NEW YORK (CNS) — The following are capsule reviews of theatrical movies on network and cable television the week of Nov. 22. Please note that televised versions may or may not be edited for language, nudity, violence and sexual situations.

Monday, Nov. 23, 8-10:30 p.m. EST (TCM) "Red River" (1948). Western classic in which a hard-bitten Texas rancher (John Wayne) stakes his future on getting his herd to Abilene, but on the way he pushes his riders so hard they turn against him in a revolt led by his foster son (Montgomery Clift). Director Howard Hawks elevates the story of a rugged cattle drive to epic proportion with sweeping action scenes, colorful characters, numerous mishaps along the trail and, at its center, the conflict between the rancher and the grown man he's raised from a boy. Harsh period violence and a sexual situation. The Catholic News Service classification of the theatrical version was A-III — adults. Not rated by the Motion Picture Association.

Wednesday, Nov. 25, 8-10 p.m. EST (AMC) "The Polar Express" (2004). Visually captivating animated fantasy — in which Tom Hanks plays five separate roles — about a doubting young boy who is whisked away on Christmas Eve aboard a magic train bound for Santa's village in the North Pole. Based on the children's novel by Chris Van Allsburg, director Rob Zemeckis' hauntingly beautiful fairy tale celebrates childlike wonder and — though secular in tone — imparts a profoundly faith-friendly message about the importance of believing in things that can't be seen. The Catholic News Service classification of the theatrical version was A-I — general patronage. The Motion Picture Association rating was G — general audiences. All ages admitted.

Thursday, Nov. 26, 9-11 p.m. EST (Showtime) "1917" (2019). Gripping historical drama, set in the midst of World War I, in which two British soldiers (George MacKay and Dean-Charles Chapman) are dispatched across enemy territory to call off an attack by an officer (Benedict Cumberbatch) whose men are about to fall into a German trap, a mission made more urgent by the fact that the brother (Richard Madden) of Chapman's character is among those facing slaughter if they fail. By turns harrowing and lyrically beautiful, and deeply humane throughout, director and co-writer Sam Mendes' film displays both the horrors of trench combat and the endurance of fundamental decency and spiritual striving. Unsparing in its portrayal of misery and desperation, it's also luminous in its affirmation of civilized values and the triumph of faith, broadly considered, over cynicism. Much combat violence with gore, numerous gruesome sights, slightly irreverent humor, a fleeting sexual reference, about a half-dozen uses of profanity, several rough terms, occasional crude and crass language. The Catholic News Service classification of the theatrical version was A-III — adults. The Motion Picture Association rating was R — restricted. Under 17 requires accompanying parent or adult guardian.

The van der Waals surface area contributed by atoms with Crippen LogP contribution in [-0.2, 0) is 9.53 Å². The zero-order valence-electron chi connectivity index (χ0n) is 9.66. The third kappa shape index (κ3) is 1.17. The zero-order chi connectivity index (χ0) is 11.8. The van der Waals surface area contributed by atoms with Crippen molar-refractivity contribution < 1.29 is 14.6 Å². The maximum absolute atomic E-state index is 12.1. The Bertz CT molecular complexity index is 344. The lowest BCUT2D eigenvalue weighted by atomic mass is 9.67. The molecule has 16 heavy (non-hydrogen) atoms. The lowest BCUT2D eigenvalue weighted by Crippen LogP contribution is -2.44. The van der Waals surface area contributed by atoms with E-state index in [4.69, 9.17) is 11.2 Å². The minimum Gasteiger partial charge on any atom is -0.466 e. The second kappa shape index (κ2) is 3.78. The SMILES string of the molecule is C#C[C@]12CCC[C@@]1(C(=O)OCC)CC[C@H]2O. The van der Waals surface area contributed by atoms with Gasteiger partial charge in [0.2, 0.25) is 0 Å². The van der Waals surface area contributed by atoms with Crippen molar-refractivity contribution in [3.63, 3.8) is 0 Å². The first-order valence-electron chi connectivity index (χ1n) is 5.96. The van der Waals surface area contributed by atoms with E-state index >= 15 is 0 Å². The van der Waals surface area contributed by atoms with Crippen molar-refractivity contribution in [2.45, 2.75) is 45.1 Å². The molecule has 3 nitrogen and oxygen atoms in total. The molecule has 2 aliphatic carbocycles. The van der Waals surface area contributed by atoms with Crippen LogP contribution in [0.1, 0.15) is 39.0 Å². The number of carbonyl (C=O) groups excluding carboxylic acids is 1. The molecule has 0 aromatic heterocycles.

Friday, Nov. 27, 6-8 p.m. EST (TCM) "Shadow of a Doubt" (1943). A young girl (Teresa Wright) begins to suspect that her favorite uncle (Joseph Cotton) is wanted for a series of murders. Director Alfred Hitchcock unfolds his usual dark doings in the commonplace setting of small-town America's solid citizenry with uncommonly suspenseful results. A classic psychological thriller rich in visual understatement rather than shocking graphics. The Catholic News Service classification of the theatrical version was A-II — adults and adolescents. Not rated by the Motion Picture Association.

Saturday, Nov. 28, 8-9:40 p.m. EST (HBO) "The Call of the Wild" (2020). Jack London's beloved 1903 novel returns to the big screen for the seventh time in this computer-generated special effects extravaganza, directed by Chris Sanders. A pet St. Bernard-Scotch Collie mix dog is kidnapped from his California owner (Bradley Whitford) and shipped to the Yukon, where gold fever is raging, and large dogs are in demand to pull sleds. He joins a team run by two benevolent mail carriers (Omar Sy and Cara Gee), before being sold to a wicked gold prospector (Dan Stevens). Eventually he's rescued by a kindly explorer (Harrison Ford) and joins him on an expedition deep into the wilderness, all the while hearing the "call" to return to his primal roots. Although purists will be disappointed by the defanging of London's searing tale, this is a highly entertaining comedy-drama with solid messages about love, friendship and respect, suitable for all but the youngest viewers. Mild violence, characters in peril. The Catholic News Service classification of the theatrical version was A-II — adults and adolescents. The Motion Picture Association rating was PG — parental guidance suggested. Some material may not be suitable for children.

Saturday, Nov. 28, 9:30-11:15 p.m. EST (Cinemax) "The Others" (2001). Eerie psychological thriller set in 1945 about a mother (Nicole Kidman) and her two photosensitive children who live in darkness in a remote island mansion, but soon discover they are not alone. Writer-director Alejandro Amenabar's chilling tale of isolation is well-written, deftly building tension until its startling conclusion while prompting questions about faith and the mysteries of life after death. Mature questioning of afterlife and some menace with several frightening moments. The Catholic News Service classification of the theatrical version was A-III — adults. The Motion Picture Association rating was PG-13 — parents strongly cautioned. Some material may be inappropriate for children under 13.